» New route would fill a gap in rail coverage. But this may not be the most promising alignment for streetcars in the borough. Nor will the historic vehicles increase capacity.
There is, of course, something romantic about a good old trolley: Its slightly plodding pursuit of its course down the street; its frequently open-windowed approach; its clanging bells. On the other hand, there are some really quite rational reasons why most American cities abandoned their street railroads in favor of buses beginning in the 1930s. At the time, buses were more modern, faster, and more comfortable for their daily users.
Yet cities like Savannah, Little Rock, and Memphis have brought back streetcars built decades ago (or simulacra of them) and are running them on their downtown streets. Now New York City may do the same, having launched a study to run streetcars from downtown Brooklyn to Red Hook. This retrospective transportation device is not going away.
But these mobile museums are more about tourism than they are about meeting typical commuting needs. Unlike modern buses, these old streetcars are not handicap-accessible, nor are they air conditioned. Even more problematically, they often carry fewer passengers than the buses they’re supposed to replace. And yet Congresswoman Nydia Velazquez from New York City, a real public transit kind of town, has funded a study on reinserting them into the urban space. Ms. Velazquez wants a further $10 million earmark to put them into operation.
The sums we’re discussing are relatively minor, so to call this investment a “waste” of money would probably be exaggerating. Moreover, Brooklyn itself is one of the country’s top candidates for improved street transit — but this probably isn’t the way to go about providing it.
Indeed, it would be worthwhile to take a step back and consider what goals the City of New York has in terms of improving its transportation system. How can the existing transit network be improved? What routes are missing or need to be reinforced? Where should future development be oriented?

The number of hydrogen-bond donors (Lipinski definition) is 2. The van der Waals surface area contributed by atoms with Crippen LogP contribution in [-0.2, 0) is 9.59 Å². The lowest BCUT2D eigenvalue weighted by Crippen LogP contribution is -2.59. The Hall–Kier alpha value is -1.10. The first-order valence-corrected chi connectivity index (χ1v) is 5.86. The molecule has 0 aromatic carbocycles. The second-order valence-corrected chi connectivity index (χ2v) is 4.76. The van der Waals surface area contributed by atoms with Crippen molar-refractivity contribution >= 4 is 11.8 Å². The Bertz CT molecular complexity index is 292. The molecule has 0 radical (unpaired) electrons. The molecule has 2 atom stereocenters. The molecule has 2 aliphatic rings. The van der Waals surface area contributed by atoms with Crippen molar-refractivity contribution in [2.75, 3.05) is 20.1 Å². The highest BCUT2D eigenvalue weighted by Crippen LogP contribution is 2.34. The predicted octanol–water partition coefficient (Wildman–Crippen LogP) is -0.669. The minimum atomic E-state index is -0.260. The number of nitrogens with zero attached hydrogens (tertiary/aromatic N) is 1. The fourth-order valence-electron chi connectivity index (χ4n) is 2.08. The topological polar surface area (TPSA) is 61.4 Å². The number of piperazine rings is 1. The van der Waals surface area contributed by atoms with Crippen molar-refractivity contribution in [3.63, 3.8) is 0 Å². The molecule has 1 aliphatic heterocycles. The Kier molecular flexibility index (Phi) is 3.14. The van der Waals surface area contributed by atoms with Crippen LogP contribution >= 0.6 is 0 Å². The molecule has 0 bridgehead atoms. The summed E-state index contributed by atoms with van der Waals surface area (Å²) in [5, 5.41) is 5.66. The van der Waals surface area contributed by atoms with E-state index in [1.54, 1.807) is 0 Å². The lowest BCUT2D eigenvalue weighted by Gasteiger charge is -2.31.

If one of the many possible answers to these questions is that the city has an interest in developing a tourist circuit between downtown Brooklyn and the waterfront at Red Hook, then this project, pushed for years by the Brooklyn Historic Railway Association and its dynamic head Bob Diamond, may be ideal.
On the other hand, if the city wants to increase capacity on its most heavily used bus routes, provide circumferential travel corridors, and encourage increased development in underutilized zones, then there are plenty of other projects that would make more sense. Plenty of them could involve streetcars, just in a different mode than this Red Hook trolley scheme is supporting.
For one, modern vehicles are very different than the ancient tramways being considered for this Brooklyn route. Such streetcars, used in cities across much of the world, have the capacity of two, three, or four buses — and they’re outfitted with modern low-floor, climate-controlled interiors. In other words, they’re designed to fit the needs of commuters in today’s world, and they do so while providing substantial improvement over the transit services offered by modern buses.
If streetcars cannot provide improved operations over typical buses, why should cities spend millions of dollars installing them?
Even more important, however, is the fact that the Red Hook route shouldn’t necessarily be a priority for a city that has literally dozens of transit corridors that are more vital to its functioning. The B61 bus that runs a similar route to that planned for the streetcar attracts about 17,500 daily users — a respectable sum, but still ranking only 39th among all the lines in the bus system. If the city is interested in finding ways to ramp up and improve the surface-running transit offerings by replacing some bus lines with streetcars, it should do so on corridors that are already the most heavily used and provide high-capacity vehicles to do so, not decades-old trolleys.
Nevertheless, there are some arguable benefits to the Red Hook corridor. As the map at the top of the page demonstrates, this section of Brooklyn is poorly served by subways, even though it is relatively close to downtown. One could argue that a streetcar line could bring in more transit users in the area and spur increased development, especially along the waterfront, where a Fairway grocery and an Ikea store are already located. And the use of heritage vehicles could theoretically be seen as a money-saving instrument, since acquiring enough to run the route would probably cost a lot less than buying brand-new tramways.
The study that Congresswoman Velazquez funded will be completed over the next five months by consultant URS. If the research had not gotten underway now, the city would have lost the federal funding, since earmarks lose their value if they’re not taken advantage of after several years. The specific route, as illustrated above, was derived by Diamond’s group after City Hall asked the organization to refine the corridor for study. URS’ evaluation could produce a different corridor plan and perhaps also encourage the use of modern, rather than heritage, trains.
Complaints aside, the work that Mr. Diamond has pursued over the past few decades is truly worth admiration. After discovering a tunnel under Atlantic Avenue in the 1980s (which could be a section of this project), he has campaigned religiously to get trolleys up and running in Brooklyn. These efforts are the work of a true and tireless transit advocate; we need more of them.